Stanford’s “thought warrior”

He listens to dead voices

Not many Americans read The Australian, the leading national newspaper Down Under. It’s a shame – they’re going to miss Janet Albrechtsen’s excellent profile of the man who has been called America’s leading humanist, born in what may be Homer’s birthplace – Izmir, Turkey. Stanford’s Professor Robert Pogue Harrison, a leading Dante scholar (we’ve written about him lots on the Book Haven), has taught literature at Stanford for almost three decades. His books include The Dominion of The Dead, where he explores how the living maintain a connection with those we’ve buried, and Juvenescence, where he considers how we are growing younger culturally, losing a very necessary reciprocity with our past.

Albrechtson writes: “Harrison is not part of the splurge of political podcasts waging war with the left or the right. One of the original long-form podcasters, before the word was born, Harrison started recording his meandering interviews, called Entitled Opinions, in 2005 in what he calls the catacombs of Stanford University’s radio station KZSU. He chooses “catacomb” deliberately. This is where, as he tells his listeners, new religions are born, his being ‘the persecuted religion of thinking.’”

A couple excerpts from the article:

Dead voices are writ large in Harrison’s life and work. He is concerned that the genius of innovation and change, now at speeds not seen over the course of human history, is breaching our connection with the wisdom of the past. “Genius liberates the novelties of the future, (and) wisdom inherits the legacies of the past, renewing them in the process of handing them down,” he writes in Juvenescence.

Harrison is too cool to be a ­curmudgeon. He recognises that being young is positive. “It’s ­vibrant, it’s energetic, it’s creative,” he tells me.

“But if we forget our cultural age and pretend like we’re children, then it’s really dangerous. And when you lose your cultural memory and connection with the past and with the dead voices that speak from the deep past, then you also, I think, lose the sources of rejuvenation. You can either rejuvenate or you can juvenilise. I don’t know how we can go forward into the future viably without a solid kind of foundation in the past.”

A radical kind of guy

Harrison draws on Dante to explain the dynamic synergy between genius and wisdom. “Dante in the Middle Ages is in a deeply Christian society, and he becomes the first person to write a Christian epic in the first person singular. That was very radical. That was very new. That opened up a whole new genre for the future. But he did not just invent it like Silicon Valley start-up companies say they are all about innovation. He found his way into the new possibilities of a Christian epic by the systematic study of Virgil, and with Virgil, the epic tradition that came from Greek and Roman sources,” he says.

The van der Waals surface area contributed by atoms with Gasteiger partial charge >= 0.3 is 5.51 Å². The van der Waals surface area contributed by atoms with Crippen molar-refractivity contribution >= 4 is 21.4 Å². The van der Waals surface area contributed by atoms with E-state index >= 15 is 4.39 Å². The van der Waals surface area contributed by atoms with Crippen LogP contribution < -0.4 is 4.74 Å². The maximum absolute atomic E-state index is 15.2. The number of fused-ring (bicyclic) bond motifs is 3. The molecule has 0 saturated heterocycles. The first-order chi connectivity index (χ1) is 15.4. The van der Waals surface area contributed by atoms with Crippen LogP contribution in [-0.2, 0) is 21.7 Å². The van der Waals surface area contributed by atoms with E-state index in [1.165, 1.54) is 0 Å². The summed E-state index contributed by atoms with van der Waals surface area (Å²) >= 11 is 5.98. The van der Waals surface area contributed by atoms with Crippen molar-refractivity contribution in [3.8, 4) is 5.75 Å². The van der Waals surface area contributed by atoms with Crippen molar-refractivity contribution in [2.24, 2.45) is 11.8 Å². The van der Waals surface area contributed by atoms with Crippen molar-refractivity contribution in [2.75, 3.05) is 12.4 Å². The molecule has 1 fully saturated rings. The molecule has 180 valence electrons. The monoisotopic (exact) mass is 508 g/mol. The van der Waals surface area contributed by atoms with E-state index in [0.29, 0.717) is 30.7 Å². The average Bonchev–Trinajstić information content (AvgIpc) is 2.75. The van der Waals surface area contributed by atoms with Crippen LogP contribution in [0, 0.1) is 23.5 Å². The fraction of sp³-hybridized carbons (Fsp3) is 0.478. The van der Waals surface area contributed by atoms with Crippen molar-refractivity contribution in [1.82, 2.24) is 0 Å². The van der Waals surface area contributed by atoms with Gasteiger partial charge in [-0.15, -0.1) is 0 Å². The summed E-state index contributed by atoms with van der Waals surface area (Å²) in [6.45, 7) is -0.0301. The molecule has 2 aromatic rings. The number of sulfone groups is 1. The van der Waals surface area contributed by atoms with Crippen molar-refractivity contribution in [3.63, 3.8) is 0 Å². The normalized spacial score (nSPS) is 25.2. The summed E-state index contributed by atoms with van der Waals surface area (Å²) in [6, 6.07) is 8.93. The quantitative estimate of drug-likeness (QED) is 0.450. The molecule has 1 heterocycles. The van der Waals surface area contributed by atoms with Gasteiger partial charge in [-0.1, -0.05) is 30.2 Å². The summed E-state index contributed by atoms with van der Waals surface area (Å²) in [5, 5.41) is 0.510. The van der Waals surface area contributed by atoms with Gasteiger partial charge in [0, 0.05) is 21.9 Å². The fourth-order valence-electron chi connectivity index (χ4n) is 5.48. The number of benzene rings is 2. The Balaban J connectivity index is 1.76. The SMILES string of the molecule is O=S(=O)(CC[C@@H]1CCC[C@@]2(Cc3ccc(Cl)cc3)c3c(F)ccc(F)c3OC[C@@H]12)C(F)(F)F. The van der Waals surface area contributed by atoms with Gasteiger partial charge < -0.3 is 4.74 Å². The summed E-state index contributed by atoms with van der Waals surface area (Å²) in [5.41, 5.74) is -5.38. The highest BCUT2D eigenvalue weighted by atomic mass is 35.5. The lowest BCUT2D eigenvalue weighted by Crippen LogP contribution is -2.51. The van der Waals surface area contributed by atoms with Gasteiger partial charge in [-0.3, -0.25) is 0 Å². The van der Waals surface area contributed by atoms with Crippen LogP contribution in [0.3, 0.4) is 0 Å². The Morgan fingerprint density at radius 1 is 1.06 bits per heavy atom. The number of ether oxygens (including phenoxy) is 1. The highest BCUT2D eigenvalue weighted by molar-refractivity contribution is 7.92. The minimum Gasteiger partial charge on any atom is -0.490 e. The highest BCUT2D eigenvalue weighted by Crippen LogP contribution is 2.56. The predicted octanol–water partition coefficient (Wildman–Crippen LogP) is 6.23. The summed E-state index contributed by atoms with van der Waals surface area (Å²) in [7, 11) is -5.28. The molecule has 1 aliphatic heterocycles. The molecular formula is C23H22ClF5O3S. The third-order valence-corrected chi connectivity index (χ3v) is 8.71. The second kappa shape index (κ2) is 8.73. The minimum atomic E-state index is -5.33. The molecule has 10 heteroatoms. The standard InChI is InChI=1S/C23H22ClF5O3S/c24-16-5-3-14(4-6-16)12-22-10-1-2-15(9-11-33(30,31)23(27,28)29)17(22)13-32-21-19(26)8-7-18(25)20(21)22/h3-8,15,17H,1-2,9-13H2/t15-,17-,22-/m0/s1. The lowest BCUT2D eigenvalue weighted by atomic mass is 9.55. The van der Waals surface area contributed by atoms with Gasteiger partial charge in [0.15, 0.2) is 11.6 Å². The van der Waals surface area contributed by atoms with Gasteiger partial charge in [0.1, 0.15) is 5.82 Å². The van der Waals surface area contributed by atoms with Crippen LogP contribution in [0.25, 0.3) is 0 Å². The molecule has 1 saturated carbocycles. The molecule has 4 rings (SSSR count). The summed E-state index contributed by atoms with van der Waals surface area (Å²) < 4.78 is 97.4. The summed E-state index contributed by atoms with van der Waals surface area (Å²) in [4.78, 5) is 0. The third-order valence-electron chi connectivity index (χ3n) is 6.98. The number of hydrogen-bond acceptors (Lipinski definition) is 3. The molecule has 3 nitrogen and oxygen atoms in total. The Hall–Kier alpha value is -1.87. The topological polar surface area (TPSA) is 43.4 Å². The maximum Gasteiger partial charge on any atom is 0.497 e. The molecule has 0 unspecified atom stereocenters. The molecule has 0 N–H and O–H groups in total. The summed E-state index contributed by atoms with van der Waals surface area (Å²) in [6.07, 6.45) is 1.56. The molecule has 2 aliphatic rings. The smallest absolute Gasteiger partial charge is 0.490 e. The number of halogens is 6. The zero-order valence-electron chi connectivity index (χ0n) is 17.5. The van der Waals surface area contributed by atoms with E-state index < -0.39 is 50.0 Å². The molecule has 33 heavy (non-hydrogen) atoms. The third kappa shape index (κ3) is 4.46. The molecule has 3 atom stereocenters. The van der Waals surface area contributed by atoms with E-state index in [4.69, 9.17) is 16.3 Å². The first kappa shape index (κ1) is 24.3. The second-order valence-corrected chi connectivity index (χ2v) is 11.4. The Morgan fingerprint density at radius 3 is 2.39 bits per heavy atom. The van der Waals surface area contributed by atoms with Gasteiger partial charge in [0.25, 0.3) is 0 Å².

He points to the same intellectual synergy between genius and wisdom when the Founding Fathers created a new nation. “Thomas Jefferson used to translate the Greek Bible into Latin and the Latin Bible into Greek when he was in high school. President Garfield, a century later, when he wanted to amuse his friends … he would take two pencils (one in each hand) and write Greek and Latin letters – sentences – at the same time.

“The framers of the American constitution … would go back and pour over the annals of the history of Rome and where Carthage went wrong. The whole new nation of America, the new republic, was thought up very deliberately by this constant persistent reference to antiquities and its models of the future.”


Translated Greek, Latin as a kid

He laments that education, especially the humanities, is deliberately trouncing dead voices. And he is unsurprised that humanities degrees at Australian universities have been penalised by a fee hike by the government.

He blames a cynical crusade over the past few decades where the humanities have become “more of a deconstructive enterprise rather than a reconstructive one. If we, the teachers, are the first ones to put into the tribunal all of the white males that represent the tradition, and invariably, when you put them in the tribunal, almost all of them are going to be indicted and proclaimed guilty, then it’s not unusual that governments should say, ‘Why should we fund a dead story?’”

What is a humanist? Obviously, Harrison is one. I’m not going to attempt a definition, but I will describe a characteristic. A humanist is someone who explores, explains, and inhabits literature, or philosophy, or history, or any of the other explorations are the essence civilization and human endeavor. They do this not (or at least not only) self-interested motives – a degree, a tenured appointment, a prize, or prestige as a PBS commentator – but because it is the world they inhabit, one that they wish to carry into the future by offering at least a single perishable link in an unbroken chain – not only for humanity’s sake, but also because it is their own lifeblood.

Read the whole thing here, if you can evade the paywall.

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